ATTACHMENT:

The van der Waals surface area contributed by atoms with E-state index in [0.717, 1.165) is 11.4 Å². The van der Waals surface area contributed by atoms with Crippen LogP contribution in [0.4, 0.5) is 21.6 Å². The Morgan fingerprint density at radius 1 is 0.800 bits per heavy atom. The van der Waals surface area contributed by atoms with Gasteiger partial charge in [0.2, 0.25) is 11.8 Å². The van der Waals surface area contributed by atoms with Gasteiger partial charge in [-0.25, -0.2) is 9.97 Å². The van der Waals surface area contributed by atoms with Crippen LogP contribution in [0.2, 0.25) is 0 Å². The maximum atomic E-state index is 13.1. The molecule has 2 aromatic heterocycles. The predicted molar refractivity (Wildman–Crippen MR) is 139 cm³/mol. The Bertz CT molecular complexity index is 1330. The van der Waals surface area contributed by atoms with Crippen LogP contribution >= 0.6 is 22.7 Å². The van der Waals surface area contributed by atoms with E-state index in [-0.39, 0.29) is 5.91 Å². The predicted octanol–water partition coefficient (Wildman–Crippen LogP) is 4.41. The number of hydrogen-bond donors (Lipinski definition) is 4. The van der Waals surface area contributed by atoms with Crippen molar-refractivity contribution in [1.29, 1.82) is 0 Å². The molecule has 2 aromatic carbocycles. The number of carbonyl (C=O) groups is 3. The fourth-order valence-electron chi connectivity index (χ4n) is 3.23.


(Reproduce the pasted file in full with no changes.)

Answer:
The van der Waals surface area contributed by atoms with E-state index in [0.717, 1.165) is 11.4 Å². The van der Waals surface area contributed by atoms with Crippen LogP contribution in [0.4, 0.5) is 21.6 Å². The Morgan fingerprint density at radius 1 is 0.800 bits per heavy atom. The van der Waals surface area contributed by atoms with Gasteiger partial charge in [0.2, 0.25) is 11.8 Å². The van der Waals surface area contributed by atoms with Gasteiger partial charge in [-0.25, -0.2) is 9.97 Å². The van der Waals surface area contributed by atoms with Crippen LogP contribution in [0.2, 0.25) is 0 Å². The maximum atomic E-state index is 13.1. The molecule has 2 aromatic heterocycles. The predicted molar refractivity (Wildman–Crippen MR) is 139 cm³/mol. The Bertz CT molecular complexity index is 1330. The van der Waals surface area contributed by atoms with Crippen LogP contribution >= 0.6 is 22.7 Å². The van der Waals surface area contributed by atoms with E-state index in [-0.39, 0.29) is 5.91 Å². The predicted octanol–water partition coefficient (Wildman–Crippen LogP) is 4.41. The number of hydrogen-bond donors (Lipinski definition) is 4. The van der Waals surface area contributed by atoms with Crippen molar-refractivity contribution in [1.29, 1.82) is 0 Å². The molecule has 2 aromatic carbocycles. The number of carbonyl (C=O) groups is 3. The fourth-order valence-electron chi connectivity index (χ4n) is 3.23.